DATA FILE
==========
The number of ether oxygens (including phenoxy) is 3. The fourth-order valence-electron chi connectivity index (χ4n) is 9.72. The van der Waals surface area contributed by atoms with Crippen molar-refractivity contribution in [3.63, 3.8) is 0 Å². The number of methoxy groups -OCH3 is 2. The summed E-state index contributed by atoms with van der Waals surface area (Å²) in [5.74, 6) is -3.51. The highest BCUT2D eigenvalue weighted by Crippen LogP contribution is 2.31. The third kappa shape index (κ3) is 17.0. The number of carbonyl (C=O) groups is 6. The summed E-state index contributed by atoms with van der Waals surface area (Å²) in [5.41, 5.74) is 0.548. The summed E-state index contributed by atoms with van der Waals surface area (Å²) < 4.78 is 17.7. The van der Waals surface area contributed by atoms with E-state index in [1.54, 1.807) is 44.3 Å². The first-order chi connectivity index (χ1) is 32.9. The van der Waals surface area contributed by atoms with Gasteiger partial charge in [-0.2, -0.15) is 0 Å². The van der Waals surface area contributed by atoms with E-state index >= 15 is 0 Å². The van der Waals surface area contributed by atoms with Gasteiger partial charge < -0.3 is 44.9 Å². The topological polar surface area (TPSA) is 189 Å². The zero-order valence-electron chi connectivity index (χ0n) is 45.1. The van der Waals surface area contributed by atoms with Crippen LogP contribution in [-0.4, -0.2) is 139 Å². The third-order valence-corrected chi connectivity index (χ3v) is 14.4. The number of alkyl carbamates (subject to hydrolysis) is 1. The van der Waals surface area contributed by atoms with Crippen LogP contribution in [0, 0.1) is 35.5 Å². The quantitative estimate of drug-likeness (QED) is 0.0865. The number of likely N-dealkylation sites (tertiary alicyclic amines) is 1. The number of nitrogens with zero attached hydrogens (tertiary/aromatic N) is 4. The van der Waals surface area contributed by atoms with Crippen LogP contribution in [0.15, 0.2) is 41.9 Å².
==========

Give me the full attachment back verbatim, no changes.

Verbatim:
The number of ether oxygens (including phenoxy) is 3. The fourth-order valence-electron chi connectivity index (χ4n) is 9.72. The van der Waals surface area contributed by atoms with Crippen molar-refractivity contribution in [3.63, 3.8) is 0 Å². The number of methoxy groups -OCH3 is 2. The summed E-state index contributed by atoms with van der Waals surface area (Å²) in [5.74, 6) is -3.51. The highest BCUT2D eigenvalue weighted by Crippen LogP contribution is 2.31. The third kappa shape index (κ3) is 17.0. The number of carbonyl (C=O) groups is 6. The summed E-state index contributed by atoms with van der Waals surface area (Å²) in [5.41, 5.74) is 0.548. The summed E-state index contributed by atoms with van der Waals surface area (Å²) < 4.78 is 17.7. The van der Waals surface area contributed by atoms with E-state index in [1.54, 1.807) is 44.3 Å². The first-order chi connectivity index (χ1) is 32.9. The van der Waals surface area contributed by atoms with Gasteiger partial charge in [-0.2, -0.15) is 0 Å². The van der Waals surface area contributed by atoms with E-state index >= 15 is 0 Å². The van der Waals surface area contributed by atoms with Gasteiger partial charge < -0.3 is 44.9 Å². The topological polar surface area (TPSA) is 189 Å². The zero-order valence-electron chi connectivity index (χ0n) is 45.1. The van der Waals surface area contributed by atoms with Crippen LogP contribution in [-0.4, -0.2) is 139 Å². The third-order valence-corrected chi connectivity index (χ3v) is 14.4. The number of alkyl carbamates (subject to hydrolysis) is 1. The van der Waals surface area contributed by atoms with Crippen LogP contribution in [0, 0.1) is 35.5 Å². The quantitative estimate of drug-likeness (QED) is 0.0865. The number of likely N-dealkylation sites (tertiary alicyclic amines) is 1. The number of nitrogens with zero attached hydrogens (tertiary/aromatic N) is 4. The van der Waals surface area contributed by atoms with Crippen LogP contribution in [0.15, 0.2) is 41.9 Å².